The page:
The power of writing down your goals

I’d often read that writing your goals down was a great way to achieve them but I don’t think I ever really believed it – until I did it.

A paper planner, open at the page for writing your goals down. There is a pair of scissors and paperclips next to it.
Photo by Alexa Williams on Unsplash

Mine was very simple – it was a list of renovations and tasks that I wanted to complete around my home – not a defined project, with timescales and milestones (like installing a new kitchen); that would make complete sense to write down so you can see what you need to do.

No – this was just a list of things that I wanted to buy, DIY jobs that needed doing or just home crafts that would enhance my home.

I wrote the list down in my planner, looked at it regularly – and actioned it. Within a year, everything on the list had been ticked off.

Since then, I have created other such lists – travel destinations, big goals I want to achieve in the next ‘x’ number of years and so on, and slowly but surely, the lists are getting ticked off.

Why does writing your goals work?

There is some science around this – writing things down means that your brain is encoding – this is a ‘biological process by which the things we perceive, travel to our brain’s hippocampus where they’re analysed’ (Mark Murphy-Forbes 2018).  Decisions are then made about what to store, and what to discard. Writing helps that process. There is also something called the ‘generation effect’ – individuals demonstrate a better memory for the things they’ve generated than the things they’ve merely read. This is why writing down notes from lectures and talks, or meetings, helps things to ‘stick’ in your brain rather than just disappear.

So what are the benefits of writing your goals down?

It helps you to clarify what you want – from an idea floating around in your head, to recording it on paper (or on a screen, whatever suits you best) – the act of writing it down means that you are identifying exactly what it is that you want to achieve. It also helps you to track your progress – ticking off a list is very satisfying!

Do they have to be big goals?

Not at all – as I said, my interest in this started when I had a list of tasks around the house that needed to be done. Simple lists of things you want to achieve within a certain timescale can be very powerful, when written down. For example:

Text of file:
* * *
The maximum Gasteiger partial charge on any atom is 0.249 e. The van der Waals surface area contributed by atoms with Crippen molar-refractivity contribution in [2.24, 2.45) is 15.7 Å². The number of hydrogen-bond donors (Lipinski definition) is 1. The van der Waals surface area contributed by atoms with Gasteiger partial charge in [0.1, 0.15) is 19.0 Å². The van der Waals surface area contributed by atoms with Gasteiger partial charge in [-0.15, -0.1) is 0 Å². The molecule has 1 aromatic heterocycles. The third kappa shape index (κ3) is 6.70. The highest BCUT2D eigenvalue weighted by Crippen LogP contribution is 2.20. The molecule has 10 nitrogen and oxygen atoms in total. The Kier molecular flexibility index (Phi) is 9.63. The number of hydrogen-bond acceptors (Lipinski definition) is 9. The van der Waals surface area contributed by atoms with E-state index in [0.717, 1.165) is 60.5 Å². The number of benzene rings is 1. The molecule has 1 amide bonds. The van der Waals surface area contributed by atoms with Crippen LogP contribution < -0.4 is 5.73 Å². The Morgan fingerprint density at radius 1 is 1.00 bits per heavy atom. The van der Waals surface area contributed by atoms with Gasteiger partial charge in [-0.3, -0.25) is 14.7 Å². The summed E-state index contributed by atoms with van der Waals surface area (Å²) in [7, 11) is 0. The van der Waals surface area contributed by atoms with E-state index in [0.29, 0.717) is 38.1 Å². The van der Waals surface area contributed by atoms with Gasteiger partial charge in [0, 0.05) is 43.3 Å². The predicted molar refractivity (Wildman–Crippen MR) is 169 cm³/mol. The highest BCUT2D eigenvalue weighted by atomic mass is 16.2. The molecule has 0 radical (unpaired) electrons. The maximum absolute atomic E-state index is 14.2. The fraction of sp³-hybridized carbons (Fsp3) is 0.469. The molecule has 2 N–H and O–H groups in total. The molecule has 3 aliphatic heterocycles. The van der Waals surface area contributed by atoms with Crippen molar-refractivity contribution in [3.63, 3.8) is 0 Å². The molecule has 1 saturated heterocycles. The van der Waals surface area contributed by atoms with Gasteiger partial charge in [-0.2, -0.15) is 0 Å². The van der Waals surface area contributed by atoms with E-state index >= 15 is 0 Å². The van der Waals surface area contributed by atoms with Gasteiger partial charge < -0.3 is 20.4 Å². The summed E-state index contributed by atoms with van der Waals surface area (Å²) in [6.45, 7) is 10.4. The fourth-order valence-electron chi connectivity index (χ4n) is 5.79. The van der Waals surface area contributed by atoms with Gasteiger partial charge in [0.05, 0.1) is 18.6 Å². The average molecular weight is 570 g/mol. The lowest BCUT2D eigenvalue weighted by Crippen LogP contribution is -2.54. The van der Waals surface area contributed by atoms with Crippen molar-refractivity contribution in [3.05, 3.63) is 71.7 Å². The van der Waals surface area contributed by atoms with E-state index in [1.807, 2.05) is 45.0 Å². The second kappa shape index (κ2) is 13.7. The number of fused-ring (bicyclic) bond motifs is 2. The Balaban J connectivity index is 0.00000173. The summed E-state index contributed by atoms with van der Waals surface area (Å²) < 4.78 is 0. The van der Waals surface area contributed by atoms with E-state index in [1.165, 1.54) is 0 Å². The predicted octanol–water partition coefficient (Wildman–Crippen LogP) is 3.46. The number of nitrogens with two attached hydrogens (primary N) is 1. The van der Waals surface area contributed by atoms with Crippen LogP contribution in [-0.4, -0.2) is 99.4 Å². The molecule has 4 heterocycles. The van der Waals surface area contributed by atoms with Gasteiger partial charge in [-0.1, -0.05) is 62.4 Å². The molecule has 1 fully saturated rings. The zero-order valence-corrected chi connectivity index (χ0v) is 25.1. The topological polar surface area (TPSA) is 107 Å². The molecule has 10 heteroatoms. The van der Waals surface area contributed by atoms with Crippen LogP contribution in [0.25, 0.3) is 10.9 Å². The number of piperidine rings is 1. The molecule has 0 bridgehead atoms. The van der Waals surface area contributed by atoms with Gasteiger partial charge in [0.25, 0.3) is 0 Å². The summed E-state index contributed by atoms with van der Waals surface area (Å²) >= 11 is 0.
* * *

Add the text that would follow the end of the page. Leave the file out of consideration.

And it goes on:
One month tasks

  • Research holiday destinations
  • Plan Christmas holiday arrangements
  • Book decorator in

Medium term tasks (three months) could be a project, such as:

Decorate the lounge

  • Research ideas on Pinterest
  • Collect paint and wallpaper samples
  • Work out a budget
  • Decide on decorator or DIY options
  • Produce project plan, breaking down decorating steps

However, if you do have a big goal (to become financially free, for example), a plan of the steps you need to take will be extremely useful. It could look like this:

Becoming financially free

  • Research the theory and principles behind FIRE (Financial Independence, Retire Early)
  • Identify your current financial baseline and your target ‘money pot’
  • Break down current budget and identify ways of saving money, to move to investments
  • Open investment accounts
  • Automate saving
  • Track progress
  • Modify timelines/amounts accordingly

How to start

You can start small, by writing a list of three daily or weekly goals you want to achieve, ticking them off as you complete them. Creating a routine of writing down your goals/tasks, tracking them and completing them will give a sense of accomplishment, and create focus on what you want to achieve.

The key thing is….

It’s important to actually take action on the goals you’ve written down – information on it’s own won’t help you to achieve these goals, you will need to actually do something! Create a routine whereby you regularly review your goals; maybe you have a list next to your computer, or next to the kettle, or pinned on your bathroom mirror – wherever you will see it regularly. This will get the item into your mind, and then consciously or subconsciously you will start to take action to achieve those goals.

If you want to look into this a bit more, I can recommend this YouTube video by Modern Health Monk, which is where the penny dropped for me!

Have you had success with achieving your goals? Let me know in the comments!